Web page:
By Allison Nielsen
U.S. Rep. Dennis Ross, R-Fla., and U.S. Sen. Jim Inhofe, R-Okla., introduced The Disaster Savings Accounts (DSA) Act in their respective chambers on Tuesday.
Ross and Inhofe's bill would establish a new tax-preferred savings account for the purpose of "fortifying a residence property" (i.e., house, condo, apartment) in preparation for an impending natural disaster. The bill would also establish a new tax-preferred savings account for rebuilding and damage expenses.
Under the bill, a homeowner could contribute up to $5,000 annually in pre-tax dollars to be used for DSA-qualified expenses and the balance would roll over at the end of each year. The DSA account would also allow homeowners to utilize the funds for uninsured personal casualty losses for the home.
"One common thread joins all of us across the nation and that's the unexpected risk posed to our families and communities when a natural disaster strikes," said Rep. Ross. "This legislation provides critical relief to Americans in disaster-prone states, allowing them to save pre-tax money for use toward disaster preparation and recovery expenses. Ultimately, this type of saving will reduce future federal costs to taxpayers since every dollar spent on mitigation can save up to $4 in future disaster recovery spending. It's important that we incentivize Americans to build a safety net in the event of personal catastrophic losses from high-cost disasters like floods, hurricanes, and tornadoes. The DSA Act is a common-sense, proactive solution that will help keep families safe, their property protected, and will give Floridians and all Americans more control of their money."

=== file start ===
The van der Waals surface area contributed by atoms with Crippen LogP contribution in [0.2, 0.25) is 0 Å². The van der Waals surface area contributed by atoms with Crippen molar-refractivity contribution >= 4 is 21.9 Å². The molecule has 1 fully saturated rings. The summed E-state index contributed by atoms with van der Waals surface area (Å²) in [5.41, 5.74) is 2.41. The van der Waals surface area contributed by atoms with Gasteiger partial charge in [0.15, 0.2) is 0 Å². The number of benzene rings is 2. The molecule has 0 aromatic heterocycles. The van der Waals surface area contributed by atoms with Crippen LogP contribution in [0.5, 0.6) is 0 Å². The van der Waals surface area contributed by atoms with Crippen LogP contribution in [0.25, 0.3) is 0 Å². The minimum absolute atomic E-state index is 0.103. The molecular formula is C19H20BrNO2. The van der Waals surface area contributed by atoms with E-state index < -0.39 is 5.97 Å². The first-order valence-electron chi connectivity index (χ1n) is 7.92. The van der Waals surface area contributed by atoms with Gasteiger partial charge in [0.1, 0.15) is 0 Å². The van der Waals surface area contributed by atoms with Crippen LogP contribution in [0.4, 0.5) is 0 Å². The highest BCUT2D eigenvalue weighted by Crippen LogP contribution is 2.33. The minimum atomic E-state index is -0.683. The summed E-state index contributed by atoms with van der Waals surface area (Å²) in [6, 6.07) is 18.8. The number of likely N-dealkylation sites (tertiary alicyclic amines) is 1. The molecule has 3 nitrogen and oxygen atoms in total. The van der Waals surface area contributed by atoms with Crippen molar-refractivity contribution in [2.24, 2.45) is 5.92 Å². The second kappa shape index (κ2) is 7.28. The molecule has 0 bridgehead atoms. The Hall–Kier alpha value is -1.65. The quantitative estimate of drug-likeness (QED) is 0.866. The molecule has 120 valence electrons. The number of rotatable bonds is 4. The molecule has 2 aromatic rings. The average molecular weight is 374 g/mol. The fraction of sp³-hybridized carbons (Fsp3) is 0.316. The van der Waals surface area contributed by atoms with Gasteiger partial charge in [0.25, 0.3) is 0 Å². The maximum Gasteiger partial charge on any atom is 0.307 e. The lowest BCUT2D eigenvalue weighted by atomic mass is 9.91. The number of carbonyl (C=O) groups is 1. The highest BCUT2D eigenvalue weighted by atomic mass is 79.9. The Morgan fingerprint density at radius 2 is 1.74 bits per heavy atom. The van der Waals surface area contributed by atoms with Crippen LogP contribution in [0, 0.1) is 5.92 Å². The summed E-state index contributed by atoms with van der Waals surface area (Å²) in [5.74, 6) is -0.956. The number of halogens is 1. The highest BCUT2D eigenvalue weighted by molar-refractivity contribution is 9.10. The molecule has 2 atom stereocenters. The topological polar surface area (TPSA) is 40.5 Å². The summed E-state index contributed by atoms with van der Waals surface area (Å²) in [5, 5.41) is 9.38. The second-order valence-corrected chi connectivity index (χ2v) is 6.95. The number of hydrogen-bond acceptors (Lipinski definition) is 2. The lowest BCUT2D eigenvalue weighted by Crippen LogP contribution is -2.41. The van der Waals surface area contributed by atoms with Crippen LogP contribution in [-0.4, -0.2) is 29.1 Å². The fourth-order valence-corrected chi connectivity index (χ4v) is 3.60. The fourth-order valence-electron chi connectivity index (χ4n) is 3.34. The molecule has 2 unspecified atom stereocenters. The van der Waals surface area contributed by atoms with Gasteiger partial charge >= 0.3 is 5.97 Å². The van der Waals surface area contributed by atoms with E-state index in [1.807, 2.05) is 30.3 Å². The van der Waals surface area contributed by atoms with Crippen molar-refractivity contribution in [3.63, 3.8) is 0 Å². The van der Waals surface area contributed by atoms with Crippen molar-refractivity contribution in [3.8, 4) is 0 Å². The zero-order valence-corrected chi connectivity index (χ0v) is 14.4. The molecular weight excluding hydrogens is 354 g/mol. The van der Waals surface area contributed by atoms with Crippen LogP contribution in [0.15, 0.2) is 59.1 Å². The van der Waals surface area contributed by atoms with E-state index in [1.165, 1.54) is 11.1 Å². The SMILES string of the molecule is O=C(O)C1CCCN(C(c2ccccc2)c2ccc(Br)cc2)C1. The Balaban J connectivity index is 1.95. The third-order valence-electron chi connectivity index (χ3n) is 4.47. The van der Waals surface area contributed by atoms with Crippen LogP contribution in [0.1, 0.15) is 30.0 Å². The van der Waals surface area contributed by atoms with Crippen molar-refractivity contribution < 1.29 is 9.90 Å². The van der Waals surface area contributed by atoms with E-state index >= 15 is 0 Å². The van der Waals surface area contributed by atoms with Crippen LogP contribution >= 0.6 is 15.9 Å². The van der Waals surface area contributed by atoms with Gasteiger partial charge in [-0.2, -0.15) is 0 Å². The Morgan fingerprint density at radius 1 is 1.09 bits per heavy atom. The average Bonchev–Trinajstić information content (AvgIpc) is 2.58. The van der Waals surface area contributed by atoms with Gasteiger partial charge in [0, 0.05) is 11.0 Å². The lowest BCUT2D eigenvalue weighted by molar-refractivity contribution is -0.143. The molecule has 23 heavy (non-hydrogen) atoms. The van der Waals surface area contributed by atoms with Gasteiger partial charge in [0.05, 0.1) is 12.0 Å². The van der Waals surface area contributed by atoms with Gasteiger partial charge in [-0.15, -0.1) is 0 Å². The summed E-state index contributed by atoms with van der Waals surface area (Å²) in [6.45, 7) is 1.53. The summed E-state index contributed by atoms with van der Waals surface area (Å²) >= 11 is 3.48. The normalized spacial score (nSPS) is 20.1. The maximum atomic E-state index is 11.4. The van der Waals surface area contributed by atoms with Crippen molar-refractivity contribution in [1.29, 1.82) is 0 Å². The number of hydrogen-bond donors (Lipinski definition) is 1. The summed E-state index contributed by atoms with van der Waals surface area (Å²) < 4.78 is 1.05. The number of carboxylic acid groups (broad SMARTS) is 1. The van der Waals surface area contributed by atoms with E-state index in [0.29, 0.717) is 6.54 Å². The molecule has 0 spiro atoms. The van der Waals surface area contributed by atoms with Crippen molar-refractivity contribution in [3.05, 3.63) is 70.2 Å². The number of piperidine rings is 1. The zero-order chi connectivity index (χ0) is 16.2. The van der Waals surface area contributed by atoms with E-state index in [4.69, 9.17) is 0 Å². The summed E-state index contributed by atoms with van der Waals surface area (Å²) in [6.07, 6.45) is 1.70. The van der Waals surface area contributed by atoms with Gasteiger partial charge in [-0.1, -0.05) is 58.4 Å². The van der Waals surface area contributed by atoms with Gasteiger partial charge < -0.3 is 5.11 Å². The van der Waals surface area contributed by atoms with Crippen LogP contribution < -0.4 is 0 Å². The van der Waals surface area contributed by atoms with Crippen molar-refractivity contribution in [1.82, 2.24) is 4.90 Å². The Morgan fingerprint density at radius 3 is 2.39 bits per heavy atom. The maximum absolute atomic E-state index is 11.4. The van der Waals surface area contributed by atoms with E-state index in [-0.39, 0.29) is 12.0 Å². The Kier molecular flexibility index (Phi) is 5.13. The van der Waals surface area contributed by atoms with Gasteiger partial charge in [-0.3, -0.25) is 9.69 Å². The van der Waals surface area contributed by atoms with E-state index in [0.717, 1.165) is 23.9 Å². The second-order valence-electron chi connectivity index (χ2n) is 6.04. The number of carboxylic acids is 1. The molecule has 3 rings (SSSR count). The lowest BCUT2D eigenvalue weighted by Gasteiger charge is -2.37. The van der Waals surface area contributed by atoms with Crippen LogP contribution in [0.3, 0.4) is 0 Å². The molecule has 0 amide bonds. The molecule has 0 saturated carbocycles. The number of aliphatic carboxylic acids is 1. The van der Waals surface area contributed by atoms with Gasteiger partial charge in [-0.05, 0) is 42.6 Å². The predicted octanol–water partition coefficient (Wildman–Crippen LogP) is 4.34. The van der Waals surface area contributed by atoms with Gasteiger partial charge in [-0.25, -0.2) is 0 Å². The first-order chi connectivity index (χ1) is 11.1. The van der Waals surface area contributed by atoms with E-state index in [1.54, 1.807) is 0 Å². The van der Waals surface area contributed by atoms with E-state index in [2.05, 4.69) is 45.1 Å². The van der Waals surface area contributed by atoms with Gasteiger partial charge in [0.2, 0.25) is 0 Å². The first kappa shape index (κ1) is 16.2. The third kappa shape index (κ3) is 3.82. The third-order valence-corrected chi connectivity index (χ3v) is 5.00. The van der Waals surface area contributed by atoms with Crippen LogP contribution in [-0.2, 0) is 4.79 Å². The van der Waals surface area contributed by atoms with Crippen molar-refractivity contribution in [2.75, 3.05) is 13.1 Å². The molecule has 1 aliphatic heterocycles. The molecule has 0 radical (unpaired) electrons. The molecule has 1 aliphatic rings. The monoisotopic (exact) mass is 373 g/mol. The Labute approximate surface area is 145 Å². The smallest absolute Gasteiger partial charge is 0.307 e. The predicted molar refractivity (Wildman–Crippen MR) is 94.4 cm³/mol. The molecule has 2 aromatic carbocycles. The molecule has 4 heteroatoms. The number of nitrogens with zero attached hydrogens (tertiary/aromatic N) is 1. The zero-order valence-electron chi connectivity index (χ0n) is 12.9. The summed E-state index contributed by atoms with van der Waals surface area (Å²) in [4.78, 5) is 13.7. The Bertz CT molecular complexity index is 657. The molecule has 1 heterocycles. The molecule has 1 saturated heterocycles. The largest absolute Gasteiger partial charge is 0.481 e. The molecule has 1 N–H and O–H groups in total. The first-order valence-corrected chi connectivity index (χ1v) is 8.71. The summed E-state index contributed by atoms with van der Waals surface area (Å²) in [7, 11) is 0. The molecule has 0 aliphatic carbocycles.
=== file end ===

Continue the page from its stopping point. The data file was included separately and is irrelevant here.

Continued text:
The bill was hailed by fellow Republicans in the Sunshine State.
"I commend Congressman Ross on his innovative approach to solving what has become a financial difficulty for many taxpayers," said Rep. Dan Raulerson, R-Plant City. "This approach values personal and financial responsibility in the spirit of our American culture and is far less costly to the federal government/taxpayers than would be future bail-outs of ill-advised government programs."